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'You're not Rudolph, don't drive lit': Festive signs promote safe driving in Spokane area

Fun and quirky message boards urge drives to stay safe this holiday season.

SPOKANE, Wash. — If you're driving through Spokane, a series of festive yet important messages may have caught your attention on the road. 

'You're not Rudolph don't drive lit,' is one of the many unique road safety messages promoted by the Washington State Department of Transportation. 

Communications Specialist for the Washington State Department of Transportation Ryan Overton says they are trying a pilot program to do more safety messages to get drivers attention and remind them of safe driving habits. 

The new messages can be seen on reader boards that sit over Interstate 90, US 2, US 395 and US 195.  

Overton says that several serious and fatal collisions have occurred on the routes where the reader boards are located. About 17 percent were related to distracted driving, 7 percent being right-of-way or unsafe passing, another 7 percent were sleeping behind the wheel.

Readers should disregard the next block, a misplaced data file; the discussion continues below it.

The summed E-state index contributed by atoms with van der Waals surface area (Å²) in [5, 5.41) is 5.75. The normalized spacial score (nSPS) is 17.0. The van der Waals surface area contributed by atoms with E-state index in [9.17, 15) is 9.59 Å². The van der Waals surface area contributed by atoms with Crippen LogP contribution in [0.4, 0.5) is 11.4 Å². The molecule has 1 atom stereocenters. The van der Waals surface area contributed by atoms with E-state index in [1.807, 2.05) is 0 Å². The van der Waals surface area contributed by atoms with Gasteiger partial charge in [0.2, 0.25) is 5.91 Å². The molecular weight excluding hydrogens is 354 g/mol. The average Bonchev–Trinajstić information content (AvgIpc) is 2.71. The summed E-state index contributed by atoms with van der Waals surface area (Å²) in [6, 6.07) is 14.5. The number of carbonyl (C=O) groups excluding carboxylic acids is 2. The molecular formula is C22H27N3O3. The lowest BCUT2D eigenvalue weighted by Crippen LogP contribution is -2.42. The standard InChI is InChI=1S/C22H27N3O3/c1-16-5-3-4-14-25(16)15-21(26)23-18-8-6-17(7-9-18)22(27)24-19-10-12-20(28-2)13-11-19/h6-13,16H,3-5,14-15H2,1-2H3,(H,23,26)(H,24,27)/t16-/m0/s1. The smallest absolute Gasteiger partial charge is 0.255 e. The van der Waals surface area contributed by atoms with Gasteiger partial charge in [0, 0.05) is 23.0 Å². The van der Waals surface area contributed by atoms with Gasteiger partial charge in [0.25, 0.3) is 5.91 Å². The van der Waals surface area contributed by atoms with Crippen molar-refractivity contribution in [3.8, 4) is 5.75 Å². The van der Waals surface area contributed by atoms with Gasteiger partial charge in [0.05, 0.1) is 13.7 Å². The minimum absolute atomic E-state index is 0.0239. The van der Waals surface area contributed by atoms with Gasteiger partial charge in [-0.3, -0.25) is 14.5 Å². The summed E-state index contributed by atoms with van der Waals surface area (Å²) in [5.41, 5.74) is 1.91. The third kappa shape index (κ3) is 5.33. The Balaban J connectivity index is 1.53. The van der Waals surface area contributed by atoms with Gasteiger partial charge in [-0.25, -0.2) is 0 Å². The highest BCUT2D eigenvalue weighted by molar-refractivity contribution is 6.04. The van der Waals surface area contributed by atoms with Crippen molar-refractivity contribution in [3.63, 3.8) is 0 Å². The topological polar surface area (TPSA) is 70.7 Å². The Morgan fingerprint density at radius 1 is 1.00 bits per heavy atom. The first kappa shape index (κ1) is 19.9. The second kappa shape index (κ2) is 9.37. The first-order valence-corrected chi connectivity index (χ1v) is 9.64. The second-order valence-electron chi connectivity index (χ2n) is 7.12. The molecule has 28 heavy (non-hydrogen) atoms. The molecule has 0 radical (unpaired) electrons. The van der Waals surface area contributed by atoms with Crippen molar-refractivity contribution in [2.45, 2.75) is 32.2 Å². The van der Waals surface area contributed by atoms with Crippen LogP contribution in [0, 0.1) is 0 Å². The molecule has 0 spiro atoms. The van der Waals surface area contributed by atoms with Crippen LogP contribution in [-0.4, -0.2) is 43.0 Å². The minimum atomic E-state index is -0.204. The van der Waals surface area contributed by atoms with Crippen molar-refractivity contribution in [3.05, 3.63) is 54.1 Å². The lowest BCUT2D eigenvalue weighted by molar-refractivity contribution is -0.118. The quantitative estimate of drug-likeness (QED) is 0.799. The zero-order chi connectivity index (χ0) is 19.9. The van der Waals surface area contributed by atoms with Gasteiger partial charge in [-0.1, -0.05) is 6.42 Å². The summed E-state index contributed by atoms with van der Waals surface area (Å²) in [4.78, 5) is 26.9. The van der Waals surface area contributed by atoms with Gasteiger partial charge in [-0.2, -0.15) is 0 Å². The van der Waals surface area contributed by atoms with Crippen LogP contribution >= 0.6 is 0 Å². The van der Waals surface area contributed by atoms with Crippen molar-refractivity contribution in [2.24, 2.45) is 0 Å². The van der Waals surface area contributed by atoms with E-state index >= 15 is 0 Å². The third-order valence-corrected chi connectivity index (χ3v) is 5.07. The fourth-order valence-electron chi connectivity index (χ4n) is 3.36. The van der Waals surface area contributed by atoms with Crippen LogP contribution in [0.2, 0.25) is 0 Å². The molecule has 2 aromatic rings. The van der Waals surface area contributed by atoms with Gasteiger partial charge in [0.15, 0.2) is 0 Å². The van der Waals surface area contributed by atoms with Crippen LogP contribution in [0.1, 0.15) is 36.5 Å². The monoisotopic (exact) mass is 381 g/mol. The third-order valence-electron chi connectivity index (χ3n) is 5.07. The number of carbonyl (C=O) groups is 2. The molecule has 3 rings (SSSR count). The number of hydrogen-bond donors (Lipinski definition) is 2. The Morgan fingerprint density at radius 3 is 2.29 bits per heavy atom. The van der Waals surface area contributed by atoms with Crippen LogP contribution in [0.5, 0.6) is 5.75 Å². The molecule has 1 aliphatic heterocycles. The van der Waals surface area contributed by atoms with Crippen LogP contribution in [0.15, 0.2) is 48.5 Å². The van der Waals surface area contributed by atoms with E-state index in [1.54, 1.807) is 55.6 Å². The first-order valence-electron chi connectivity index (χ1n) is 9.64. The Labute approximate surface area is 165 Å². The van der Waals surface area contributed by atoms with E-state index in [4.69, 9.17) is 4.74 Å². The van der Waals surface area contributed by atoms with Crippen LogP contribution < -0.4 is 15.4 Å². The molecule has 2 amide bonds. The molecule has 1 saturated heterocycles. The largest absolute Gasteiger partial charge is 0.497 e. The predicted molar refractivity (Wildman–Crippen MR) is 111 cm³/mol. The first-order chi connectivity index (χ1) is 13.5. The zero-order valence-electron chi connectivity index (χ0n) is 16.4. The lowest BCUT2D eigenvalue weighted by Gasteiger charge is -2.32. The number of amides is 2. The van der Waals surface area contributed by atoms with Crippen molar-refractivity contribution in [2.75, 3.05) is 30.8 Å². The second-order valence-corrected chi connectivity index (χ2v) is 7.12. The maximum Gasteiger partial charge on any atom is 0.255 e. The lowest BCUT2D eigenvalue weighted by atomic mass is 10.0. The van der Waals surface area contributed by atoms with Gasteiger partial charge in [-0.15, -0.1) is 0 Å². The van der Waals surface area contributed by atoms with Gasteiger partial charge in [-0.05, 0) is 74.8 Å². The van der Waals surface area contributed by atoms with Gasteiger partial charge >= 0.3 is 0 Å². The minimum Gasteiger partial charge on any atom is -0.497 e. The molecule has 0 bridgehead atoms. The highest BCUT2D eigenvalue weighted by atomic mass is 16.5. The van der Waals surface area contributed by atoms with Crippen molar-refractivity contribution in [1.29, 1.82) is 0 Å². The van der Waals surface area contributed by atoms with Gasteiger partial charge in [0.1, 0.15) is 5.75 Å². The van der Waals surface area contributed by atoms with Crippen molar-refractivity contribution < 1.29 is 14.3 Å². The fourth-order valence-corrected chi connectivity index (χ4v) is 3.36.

Previous messages read, "Don't text and drive" or "Tired? Take a break". 

Overton says that by using more creative and relatable messaging, they are able to reach a larger audience and cut through the white noise of typical messaging in order to engage people. 

“It's no more than a speed limit sign or other warning signs along the highway and it gets people talking like you mentioned," Overton said. 

In years past, the message boards have been reserved for AMBER Alerts, blocking collisions and the occasional emphasis patrol. 

Now that it’s the holiday season, there’s an emphasis on DUI patrols so Overton says it was important to be creative while coinciding with the patrols.

Some of these messages urging drivers to not drink and drive include, "Don't drive Blitzen, use a sober driver." 

RELATED: Police arrest hit-and-run suspect who hit multiple cars in North Spokane

A driver message is common in other states, but these signs first started several years ago as a campaign to keep Washington State University students safe on their journeys to and from school. 

Now it’s expanded here to Spokane.

“That’s a handful of people that maybe didn’t have the message beforehand,” said Overton. “For now, it’s local but we’re hoping to take this further to other regions around the state.”

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